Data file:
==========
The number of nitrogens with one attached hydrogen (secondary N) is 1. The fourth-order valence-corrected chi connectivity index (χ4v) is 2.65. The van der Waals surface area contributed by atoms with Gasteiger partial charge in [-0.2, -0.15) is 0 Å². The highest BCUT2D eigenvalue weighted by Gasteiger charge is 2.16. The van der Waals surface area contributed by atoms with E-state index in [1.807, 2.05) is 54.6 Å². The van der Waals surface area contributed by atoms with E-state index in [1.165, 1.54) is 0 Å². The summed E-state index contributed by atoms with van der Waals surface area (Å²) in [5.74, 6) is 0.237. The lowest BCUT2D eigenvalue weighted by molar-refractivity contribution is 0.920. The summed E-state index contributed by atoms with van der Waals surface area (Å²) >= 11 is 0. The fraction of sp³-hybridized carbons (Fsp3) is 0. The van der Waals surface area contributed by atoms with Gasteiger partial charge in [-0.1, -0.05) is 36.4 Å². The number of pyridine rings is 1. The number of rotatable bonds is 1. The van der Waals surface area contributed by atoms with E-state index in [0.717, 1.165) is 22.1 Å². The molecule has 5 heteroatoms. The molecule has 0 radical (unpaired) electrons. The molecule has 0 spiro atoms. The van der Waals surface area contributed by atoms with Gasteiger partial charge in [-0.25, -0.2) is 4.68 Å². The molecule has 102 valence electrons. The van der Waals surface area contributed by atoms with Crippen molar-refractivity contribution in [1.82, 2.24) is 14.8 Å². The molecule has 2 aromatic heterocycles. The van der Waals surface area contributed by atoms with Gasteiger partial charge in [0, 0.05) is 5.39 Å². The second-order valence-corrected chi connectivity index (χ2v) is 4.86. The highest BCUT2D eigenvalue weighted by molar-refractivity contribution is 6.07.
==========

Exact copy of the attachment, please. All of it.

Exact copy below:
The number of nitrogens with one attached hydrogen (secondary N) is 1. The fourth-order valence-corrected chi connectivity index (χ4v) is 2.65. The van der Waals surface area contributed by atoms with Gasteiger partial charge in [-0.2, -0.15) is 0 Å². The highest BCUT2D eigenvalue weighted by Gasteiger charge is 2.16. The van der Waals surface area contributed by atoms with E-state index in [1.807, 2.05) is 54.6 Å². The van der Waals surface area contributed by atoms with E-state index in [1.165, 1.54) is 0 Å². The summed E-state index contributed by atoms with van der Waals surface area (Å²) in [5.74, 6) is 0.237. The lowest BCUT2D eigenvalue weighted by molar-refractivity contribution is 0.920. The summed E-state index contributed by atoms with van der Waals surface area (Å²) >= 11 is 0. The fraction of sp³-hybridized carbons (Fsp3) is 0. The van der Waals surface area contributed by atoms with Gasteiger partial charge in [-0.1, -0.05) is 36.4 Å². The number of pyridine rings is 1. The number of rotatable bonds is 1. The van der Waals surface area contributed by atoms with E-state index in [0.717, 1.165) is 22.1 Å². The molecule has 5 heteroatoms. The molecule has 0 radical (unpaired) electrons. The molecule has 0 spiro atoms. The van der Waals surface area contributed by atoms with Gasteiger partial charge in [-0.25, -0.2) is 4.68 Å². The molecule has 102 valence electrons. The van der Waals surface area contributed by atoms with Crippen molar-refractivity contribution in [1.82, 2.24) is 14.8 Å². The molecule has 2 aromatic heterocycles. The van der Waals surface area contributed by atoms with Gasteiger partial charge in [0, 0.05) is 5.39 Å². The second-order valence-corrected chi connectivity index (χ2v) is 4.86. The highest BCUT2D eigenvalue weighted by molar-refractivity contribution is 6.07.